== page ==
- US airline companies rallied higher amid a surge in demand.
- As a result, the airlines were confident that Q1 results would beat estimates.
- The higher demand is expected to persist up to the summer months.
All the major US airlines, including Delta Airlines (DAL), United Airlines (UAL) and American Airlines (AAL), were up today after revealing that demand for airline travel was at an all-time high since the pandemic started.
The three airlines confirmed that demand for airline tickets was at an all-time high since the pandemic struck in arch 2020, leading to mass lockdowns across most countries.
Also read: The Best Travel Stocks to Buy Right Now.
The airlines had anticipated high demand during the summer months. Still, they were surprised to see the demand skyrocket in March, which will lead to higher revenues in the first quarter than they had initially predicted in January.
Many were surprised to hear that demand for travel to Europe had not slowed down despite Russia's invasion of Ukraine, which has led to the closure of large portions of airspace in response to the war.
The airline companies are counting on the higher demand to compensate for the cost of rising fuel prices as more flights travel at or near full capacity compared to the past when many flights were way below full capacity.
However, the airlines have warned that they have to raise ticket prices to compensate for the higher fuel costs.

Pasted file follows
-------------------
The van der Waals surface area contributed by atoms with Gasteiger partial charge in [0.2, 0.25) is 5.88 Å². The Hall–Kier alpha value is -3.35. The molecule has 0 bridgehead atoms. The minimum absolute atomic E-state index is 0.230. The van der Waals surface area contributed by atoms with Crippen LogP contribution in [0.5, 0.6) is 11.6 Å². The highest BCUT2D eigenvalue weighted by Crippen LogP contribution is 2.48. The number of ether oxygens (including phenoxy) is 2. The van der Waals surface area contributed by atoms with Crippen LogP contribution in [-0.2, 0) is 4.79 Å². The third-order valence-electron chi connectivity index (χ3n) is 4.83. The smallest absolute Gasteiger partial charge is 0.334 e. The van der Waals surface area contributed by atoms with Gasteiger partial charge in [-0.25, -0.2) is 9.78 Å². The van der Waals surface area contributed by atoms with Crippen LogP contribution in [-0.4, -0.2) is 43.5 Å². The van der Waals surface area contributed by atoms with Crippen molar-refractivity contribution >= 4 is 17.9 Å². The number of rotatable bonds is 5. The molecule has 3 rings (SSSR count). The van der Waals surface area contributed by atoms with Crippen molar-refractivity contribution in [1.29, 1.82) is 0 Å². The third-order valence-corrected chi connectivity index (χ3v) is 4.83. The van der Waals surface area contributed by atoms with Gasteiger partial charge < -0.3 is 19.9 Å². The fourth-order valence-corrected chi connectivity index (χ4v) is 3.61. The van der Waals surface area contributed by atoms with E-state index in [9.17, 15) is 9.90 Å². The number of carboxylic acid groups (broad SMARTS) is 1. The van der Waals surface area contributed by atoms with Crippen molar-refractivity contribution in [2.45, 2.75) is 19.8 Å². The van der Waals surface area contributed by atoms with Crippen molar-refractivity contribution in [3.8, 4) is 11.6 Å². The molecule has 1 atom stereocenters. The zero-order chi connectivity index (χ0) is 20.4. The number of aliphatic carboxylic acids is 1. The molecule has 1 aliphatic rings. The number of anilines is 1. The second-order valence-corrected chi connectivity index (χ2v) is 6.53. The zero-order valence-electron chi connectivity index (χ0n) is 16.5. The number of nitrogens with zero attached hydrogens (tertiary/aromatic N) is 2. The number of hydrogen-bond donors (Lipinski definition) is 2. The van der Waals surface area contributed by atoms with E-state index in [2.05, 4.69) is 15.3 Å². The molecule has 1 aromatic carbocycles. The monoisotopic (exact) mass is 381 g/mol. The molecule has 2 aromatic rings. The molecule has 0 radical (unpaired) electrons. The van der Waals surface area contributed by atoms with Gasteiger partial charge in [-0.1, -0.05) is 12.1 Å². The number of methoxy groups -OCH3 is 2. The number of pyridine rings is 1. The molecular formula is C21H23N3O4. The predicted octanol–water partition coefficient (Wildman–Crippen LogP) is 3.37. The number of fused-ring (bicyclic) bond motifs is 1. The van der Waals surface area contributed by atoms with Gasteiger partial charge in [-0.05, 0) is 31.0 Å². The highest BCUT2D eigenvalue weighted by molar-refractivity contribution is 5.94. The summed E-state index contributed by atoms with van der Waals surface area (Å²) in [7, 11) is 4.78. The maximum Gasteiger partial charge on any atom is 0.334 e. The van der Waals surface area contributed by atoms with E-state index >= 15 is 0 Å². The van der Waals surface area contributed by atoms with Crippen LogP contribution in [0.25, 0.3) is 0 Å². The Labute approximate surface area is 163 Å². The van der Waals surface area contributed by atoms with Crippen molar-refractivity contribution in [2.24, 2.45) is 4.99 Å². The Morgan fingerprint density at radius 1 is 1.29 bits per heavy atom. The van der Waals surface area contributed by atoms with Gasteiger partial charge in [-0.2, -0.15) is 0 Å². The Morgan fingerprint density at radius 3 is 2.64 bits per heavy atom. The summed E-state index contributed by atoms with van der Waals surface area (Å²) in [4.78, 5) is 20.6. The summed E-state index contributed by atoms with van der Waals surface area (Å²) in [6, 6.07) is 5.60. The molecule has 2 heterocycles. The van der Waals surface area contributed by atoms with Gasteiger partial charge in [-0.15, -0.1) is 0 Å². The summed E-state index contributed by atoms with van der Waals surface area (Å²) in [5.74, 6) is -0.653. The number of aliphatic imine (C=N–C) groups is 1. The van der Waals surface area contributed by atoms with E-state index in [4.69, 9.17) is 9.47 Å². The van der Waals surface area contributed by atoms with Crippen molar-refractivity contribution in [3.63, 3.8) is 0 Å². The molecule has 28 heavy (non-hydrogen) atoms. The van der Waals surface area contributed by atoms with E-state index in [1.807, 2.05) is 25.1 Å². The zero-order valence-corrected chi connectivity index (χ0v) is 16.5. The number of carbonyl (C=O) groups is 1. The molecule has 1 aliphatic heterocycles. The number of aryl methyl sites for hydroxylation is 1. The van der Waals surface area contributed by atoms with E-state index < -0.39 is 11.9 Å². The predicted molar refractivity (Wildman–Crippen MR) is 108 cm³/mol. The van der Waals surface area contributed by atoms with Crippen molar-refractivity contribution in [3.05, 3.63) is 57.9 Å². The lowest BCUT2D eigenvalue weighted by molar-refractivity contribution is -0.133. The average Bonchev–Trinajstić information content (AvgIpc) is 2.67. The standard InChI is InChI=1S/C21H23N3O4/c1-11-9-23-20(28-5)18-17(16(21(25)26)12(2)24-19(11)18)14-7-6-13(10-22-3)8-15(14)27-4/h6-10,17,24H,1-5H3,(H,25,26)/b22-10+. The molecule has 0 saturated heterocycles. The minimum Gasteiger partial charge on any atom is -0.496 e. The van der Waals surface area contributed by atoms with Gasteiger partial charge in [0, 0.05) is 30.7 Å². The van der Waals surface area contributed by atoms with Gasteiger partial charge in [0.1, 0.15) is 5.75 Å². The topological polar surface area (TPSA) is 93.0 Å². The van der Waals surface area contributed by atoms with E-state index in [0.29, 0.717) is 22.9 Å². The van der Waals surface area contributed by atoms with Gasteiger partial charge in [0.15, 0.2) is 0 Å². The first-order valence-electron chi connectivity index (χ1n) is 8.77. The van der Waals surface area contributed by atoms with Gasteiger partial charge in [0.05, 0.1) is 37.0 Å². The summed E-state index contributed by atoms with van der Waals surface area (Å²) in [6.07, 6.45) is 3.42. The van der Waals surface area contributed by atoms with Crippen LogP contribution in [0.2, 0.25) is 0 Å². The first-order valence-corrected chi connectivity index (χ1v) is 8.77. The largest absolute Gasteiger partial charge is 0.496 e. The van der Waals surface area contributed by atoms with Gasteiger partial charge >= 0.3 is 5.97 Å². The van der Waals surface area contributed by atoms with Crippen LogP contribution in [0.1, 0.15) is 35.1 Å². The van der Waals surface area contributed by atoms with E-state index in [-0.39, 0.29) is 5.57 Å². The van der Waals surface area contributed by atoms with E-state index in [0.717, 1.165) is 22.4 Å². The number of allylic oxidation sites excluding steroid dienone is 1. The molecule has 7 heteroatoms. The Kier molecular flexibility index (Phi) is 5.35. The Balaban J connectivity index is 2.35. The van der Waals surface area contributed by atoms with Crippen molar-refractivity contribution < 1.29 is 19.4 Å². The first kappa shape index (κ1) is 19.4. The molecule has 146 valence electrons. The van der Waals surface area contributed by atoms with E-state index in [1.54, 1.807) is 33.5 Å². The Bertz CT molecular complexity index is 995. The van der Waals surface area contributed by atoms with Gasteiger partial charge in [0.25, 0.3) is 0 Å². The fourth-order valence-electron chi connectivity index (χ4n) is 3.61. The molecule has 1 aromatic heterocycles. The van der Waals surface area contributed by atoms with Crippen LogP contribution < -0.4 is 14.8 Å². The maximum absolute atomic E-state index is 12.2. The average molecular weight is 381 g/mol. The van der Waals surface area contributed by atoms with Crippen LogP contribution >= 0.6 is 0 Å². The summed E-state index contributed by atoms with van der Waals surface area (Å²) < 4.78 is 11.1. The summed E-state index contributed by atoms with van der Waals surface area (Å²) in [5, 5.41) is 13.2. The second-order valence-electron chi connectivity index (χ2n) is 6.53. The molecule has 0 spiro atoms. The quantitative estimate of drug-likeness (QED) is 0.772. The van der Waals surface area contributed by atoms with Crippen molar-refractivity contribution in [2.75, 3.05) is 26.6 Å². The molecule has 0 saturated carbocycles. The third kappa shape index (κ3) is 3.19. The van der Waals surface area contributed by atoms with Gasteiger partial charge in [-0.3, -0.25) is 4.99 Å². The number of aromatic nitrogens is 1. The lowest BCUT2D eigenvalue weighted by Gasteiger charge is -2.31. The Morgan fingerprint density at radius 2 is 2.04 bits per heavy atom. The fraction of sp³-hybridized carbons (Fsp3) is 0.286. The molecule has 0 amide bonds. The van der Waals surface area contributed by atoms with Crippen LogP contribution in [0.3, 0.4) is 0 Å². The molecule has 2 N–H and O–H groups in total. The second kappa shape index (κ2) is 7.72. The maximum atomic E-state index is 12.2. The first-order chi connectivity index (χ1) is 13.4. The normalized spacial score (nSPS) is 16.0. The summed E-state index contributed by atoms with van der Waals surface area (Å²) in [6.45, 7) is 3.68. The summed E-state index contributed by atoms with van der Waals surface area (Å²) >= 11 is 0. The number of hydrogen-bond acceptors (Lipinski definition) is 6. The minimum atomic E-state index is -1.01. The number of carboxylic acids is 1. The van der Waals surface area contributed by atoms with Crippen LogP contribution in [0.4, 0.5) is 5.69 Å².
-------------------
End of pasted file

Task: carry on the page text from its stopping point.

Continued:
Delta has said it will raise ticket prices by 10%, with United confirming that it will pass on the majority of the additional fuel costs to its customers.
Investors were happy to hear the CEOs of the airlines saying that they could still make a profit despite oil prices trading at $100 per barrel. Most CEOs are not worried about the higher oil prices despite fuel costs being a significant expense for airlines.
Delta airlines revised its Q1 passenger capacity estimates from the initial 72% to 76% of 209 capacity to 78%, citing the higher demand. United Airlines also confirmed that its revenues forecast for Q1 would be closer to the higher end of its 20% to 25% range.
US domestic operator Southwest Airlines confirmed that its Q1 revenues would be 8% to 10% lower than in Q1 2019 before the pandemic, which is a better figure than its initial 10% to 15% decline.
Therefore, investors in the airline sector have a reason to smile as the good times come rolling back for an industry that was highly battered by the COVID-19 pandemic and the resulting lockdowns.
Luckily for investors, oil prices have been falling recently as fears over a European ban on Russian oil imports fade away, given the region's over-reliance on Russia's oil and gas exports.
*This is not investment advice. Always do your due diligence before making investment decisions.
US airline stocks comparison chart
The chart above compares the stock price performance of Delta Airlines (Deep blue), United Airlines (orange) and American Airlines (light blue).